Why is Microsoft investing $500 million in startups?
Microsoft has recently pledged to inject $500 million over a two-year period into a program designed to help startups accelerate the commercialization of their products and grow customer bases.
The program, Microsoft for Startups, plans to offer various joint sales agreements to startups, which will give participating companies the ability to tap into the tech giant’s omnipresent market presence. The various co-selling options available to participating startups also come with access to marketing and sales expertise, and participating companies will be able to tap into Microsoft Reactors, the physical locations where entrepreneurs network and attend various events. In a signal of how seriously Microsoft is taking this, the company is also opening up dedicated office locations in Berlin, London, Sydney, Tel Aviv, Beijing, and Shanghai. What we’re seeing, in other words, is a globally-scaled tech incubator.
The fact that one of the largest tech companies in the world is rebranding its incubator and pumping millions of dollars into it is an indication that Big Tech firms are seeking to increase global influence and continue to build on market momentum in order to attract capital, customers and talent. Such a massive investment may also a signal a coming arms race in the startup sphere, as Big Tech firms flush with cash look to invest. Both Google and Amazon have similar incubate-and-accelerate programs for startups.
In typical fashion, companies like Microsoft and Google, by their willingness to adapt, expand, and diversify, are disrupting the natural life cycle of industry pioneers. Retail is a prime example. In the mid-to-late nineteenth century, department stores like Macy’s and Marshall Field’s popularized the all-in-one shopping experience, expanding rapidly as they did so and choking off resources for much smaller, more specialized companies. In the 60s, Walmart, K-Mart, and Target came along and shifted the model by dropping prices, expanding inventory, and housing all of their products in giant warehouses. The market shares for stores like Macy’s, JC Penney, and Marshall Field’s declined, with various department store brands being passed along among various companies, and some, like Marshall Field’s, even ceasing to exist. In the mid-90s, Amazon was founded, and after a difficult start as a human-curated online bookstore, it diversified its inventory and was able to offer lower prices than mega-stores like Walmart, thanks to its (at the time) unique distribution model. Amazon did not have a physical staging area for its products, and thus was able to avoid costly expenses like building leases and retail employees. We know what’s happened since – Amazon’s market share has increased exponentially, while brick-and-mortar retail continues to decline.
Tech giants, by investing early and often in startups, are seeking to avoid becoming victims to this trend. Microsoft, in particular, has focused on investing in cybersecurity, cloud technology, mobile tech, and AI.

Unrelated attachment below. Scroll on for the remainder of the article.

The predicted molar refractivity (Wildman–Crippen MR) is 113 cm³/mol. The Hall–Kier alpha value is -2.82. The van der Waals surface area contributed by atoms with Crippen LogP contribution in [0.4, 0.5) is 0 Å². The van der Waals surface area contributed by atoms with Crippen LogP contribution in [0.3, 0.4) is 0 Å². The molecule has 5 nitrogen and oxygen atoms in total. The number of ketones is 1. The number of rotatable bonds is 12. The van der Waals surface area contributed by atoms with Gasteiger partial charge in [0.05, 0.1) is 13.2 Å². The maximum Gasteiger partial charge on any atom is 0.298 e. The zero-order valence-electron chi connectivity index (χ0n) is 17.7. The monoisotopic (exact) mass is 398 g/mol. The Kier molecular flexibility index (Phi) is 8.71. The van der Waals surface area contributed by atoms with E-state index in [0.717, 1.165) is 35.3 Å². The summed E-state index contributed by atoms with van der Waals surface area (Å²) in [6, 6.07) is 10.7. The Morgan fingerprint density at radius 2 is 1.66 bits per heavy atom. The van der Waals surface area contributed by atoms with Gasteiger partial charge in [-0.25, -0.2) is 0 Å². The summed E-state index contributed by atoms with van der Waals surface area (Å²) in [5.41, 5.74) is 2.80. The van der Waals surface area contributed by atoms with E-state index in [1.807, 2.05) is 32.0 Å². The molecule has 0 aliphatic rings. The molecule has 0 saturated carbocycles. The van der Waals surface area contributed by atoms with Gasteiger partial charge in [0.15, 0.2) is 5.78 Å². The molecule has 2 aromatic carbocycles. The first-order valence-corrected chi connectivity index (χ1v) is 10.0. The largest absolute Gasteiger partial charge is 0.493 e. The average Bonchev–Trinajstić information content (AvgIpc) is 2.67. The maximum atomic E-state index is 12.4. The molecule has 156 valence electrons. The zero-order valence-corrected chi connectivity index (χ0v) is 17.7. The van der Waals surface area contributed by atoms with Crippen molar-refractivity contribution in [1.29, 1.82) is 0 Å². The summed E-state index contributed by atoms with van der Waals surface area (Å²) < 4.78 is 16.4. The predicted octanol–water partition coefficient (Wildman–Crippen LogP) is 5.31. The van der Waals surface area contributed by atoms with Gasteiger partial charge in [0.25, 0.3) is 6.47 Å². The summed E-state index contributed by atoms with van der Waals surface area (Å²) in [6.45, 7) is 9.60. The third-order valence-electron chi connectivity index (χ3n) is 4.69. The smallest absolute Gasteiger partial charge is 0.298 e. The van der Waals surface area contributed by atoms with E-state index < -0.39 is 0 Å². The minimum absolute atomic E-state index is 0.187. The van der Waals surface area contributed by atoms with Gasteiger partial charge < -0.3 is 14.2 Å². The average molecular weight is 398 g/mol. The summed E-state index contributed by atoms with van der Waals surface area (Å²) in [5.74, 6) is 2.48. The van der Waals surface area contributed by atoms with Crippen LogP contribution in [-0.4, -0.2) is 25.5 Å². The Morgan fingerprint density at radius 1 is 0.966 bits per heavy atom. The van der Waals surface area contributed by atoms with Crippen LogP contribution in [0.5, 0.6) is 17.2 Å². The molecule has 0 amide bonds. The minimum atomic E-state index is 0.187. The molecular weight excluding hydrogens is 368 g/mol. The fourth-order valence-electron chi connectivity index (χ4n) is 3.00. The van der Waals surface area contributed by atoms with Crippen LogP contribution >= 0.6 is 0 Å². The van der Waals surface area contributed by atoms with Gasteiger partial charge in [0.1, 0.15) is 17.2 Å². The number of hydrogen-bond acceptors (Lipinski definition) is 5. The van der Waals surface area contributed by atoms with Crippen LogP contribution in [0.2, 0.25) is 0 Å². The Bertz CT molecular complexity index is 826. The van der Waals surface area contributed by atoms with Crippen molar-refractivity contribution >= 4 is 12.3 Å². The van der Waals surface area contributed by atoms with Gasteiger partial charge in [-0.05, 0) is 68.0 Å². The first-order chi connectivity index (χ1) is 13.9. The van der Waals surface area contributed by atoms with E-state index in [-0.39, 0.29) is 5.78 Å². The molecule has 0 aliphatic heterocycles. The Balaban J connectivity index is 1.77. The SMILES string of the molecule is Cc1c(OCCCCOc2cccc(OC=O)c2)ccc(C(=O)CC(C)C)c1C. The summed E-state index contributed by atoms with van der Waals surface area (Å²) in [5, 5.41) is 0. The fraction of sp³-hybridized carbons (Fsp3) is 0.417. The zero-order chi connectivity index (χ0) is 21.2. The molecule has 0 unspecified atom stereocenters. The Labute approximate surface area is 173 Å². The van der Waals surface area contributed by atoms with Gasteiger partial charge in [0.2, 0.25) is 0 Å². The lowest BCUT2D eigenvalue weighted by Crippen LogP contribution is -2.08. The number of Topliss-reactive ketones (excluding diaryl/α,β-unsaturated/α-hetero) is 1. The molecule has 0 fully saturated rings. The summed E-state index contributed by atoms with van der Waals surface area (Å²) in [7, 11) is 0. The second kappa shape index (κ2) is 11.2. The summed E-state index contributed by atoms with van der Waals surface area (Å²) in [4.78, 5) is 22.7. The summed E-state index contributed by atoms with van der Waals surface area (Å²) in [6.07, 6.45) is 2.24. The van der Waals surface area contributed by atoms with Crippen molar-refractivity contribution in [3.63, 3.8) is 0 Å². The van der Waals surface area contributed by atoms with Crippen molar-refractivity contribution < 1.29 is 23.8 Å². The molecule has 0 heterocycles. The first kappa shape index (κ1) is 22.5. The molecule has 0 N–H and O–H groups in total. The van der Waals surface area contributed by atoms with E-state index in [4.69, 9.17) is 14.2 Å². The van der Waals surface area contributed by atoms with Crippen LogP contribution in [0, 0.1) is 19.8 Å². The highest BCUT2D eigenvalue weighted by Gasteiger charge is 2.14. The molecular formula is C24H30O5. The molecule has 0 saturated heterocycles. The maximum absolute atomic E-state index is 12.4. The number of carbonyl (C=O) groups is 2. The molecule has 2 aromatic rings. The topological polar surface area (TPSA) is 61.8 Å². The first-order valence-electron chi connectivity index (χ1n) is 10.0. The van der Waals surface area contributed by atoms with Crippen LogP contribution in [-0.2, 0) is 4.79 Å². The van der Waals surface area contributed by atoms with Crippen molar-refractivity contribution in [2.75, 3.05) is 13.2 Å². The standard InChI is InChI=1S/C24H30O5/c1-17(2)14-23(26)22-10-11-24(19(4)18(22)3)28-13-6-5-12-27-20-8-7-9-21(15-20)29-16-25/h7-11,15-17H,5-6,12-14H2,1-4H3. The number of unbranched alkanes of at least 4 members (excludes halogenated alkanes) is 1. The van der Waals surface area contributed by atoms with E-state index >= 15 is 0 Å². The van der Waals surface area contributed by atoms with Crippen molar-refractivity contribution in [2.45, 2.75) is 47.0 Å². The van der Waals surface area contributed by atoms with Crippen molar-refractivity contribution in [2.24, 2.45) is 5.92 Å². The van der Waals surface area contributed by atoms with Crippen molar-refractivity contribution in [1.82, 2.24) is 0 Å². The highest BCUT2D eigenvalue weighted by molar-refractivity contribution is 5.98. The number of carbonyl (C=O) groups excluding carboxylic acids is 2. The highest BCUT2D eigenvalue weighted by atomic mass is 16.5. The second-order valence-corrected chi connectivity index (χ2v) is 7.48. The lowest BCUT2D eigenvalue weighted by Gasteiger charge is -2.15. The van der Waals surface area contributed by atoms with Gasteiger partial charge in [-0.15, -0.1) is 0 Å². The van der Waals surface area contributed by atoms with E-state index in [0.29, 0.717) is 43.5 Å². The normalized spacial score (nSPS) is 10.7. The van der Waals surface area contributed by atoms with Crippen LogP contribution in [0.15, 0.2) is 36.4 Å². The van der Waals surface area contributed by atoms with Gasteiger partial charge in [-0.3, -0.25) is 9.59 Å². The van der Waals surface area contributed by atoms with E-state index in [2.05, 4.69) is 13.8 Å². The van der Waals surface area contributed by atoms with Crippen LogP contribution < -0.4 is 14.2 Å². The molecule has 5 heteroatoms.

Microsoft for Startups will be tailored to fit whatever stage the startup is in when they join the program. For those at later stages, or those that have finished initial rounds of financing, Microsoft ScaleUp will be the main resource. ScaleUp is the arm of Microsoft that explores co-marketing and co-selling opportunities for growing technology firms. For the startup technology firms who have yet to receive funding, Microsoft Ventures can provide financial support in the form of direct investments.
The benefits of pairing with Microsoft are obvious: startups are given the rare opportunity to learn from an industry legend and grow their business with access to the company’s near-limitless resources and massive customer base. The drawback is simply that Microsoft will have its fingers all over your business. Your application or solution will be running on Azure, Microsoft’s cloud computing platform. Any other resources you use, like email and customer databases, will also likely be utilized through Microsoft technology, like Office 365 and Dynamics 365. Co-selling, too, means that, in one way or another, you'll likely be sharing revenue with Microsoft, since they’re opening up their customer base to you.
For Microsoft, too, the benefits are obvious, but one stands out: there’s a real battle going on between Amazon, Microsoft, and Google over cloud computing, and by hosting startups on Azure, Microsoft is increasing its market share.
While Amazon Web Services (AWS) has been dominant, Azure has been cutting into its share. As CNBC reports, in the fourth quarter of 2017, AWS’s market share decreased from 68 to 62 percent year-over-year, while Azure’s jumped from 16 to 20 percent. Google’s share increased as well, from 10 to 12 percent.
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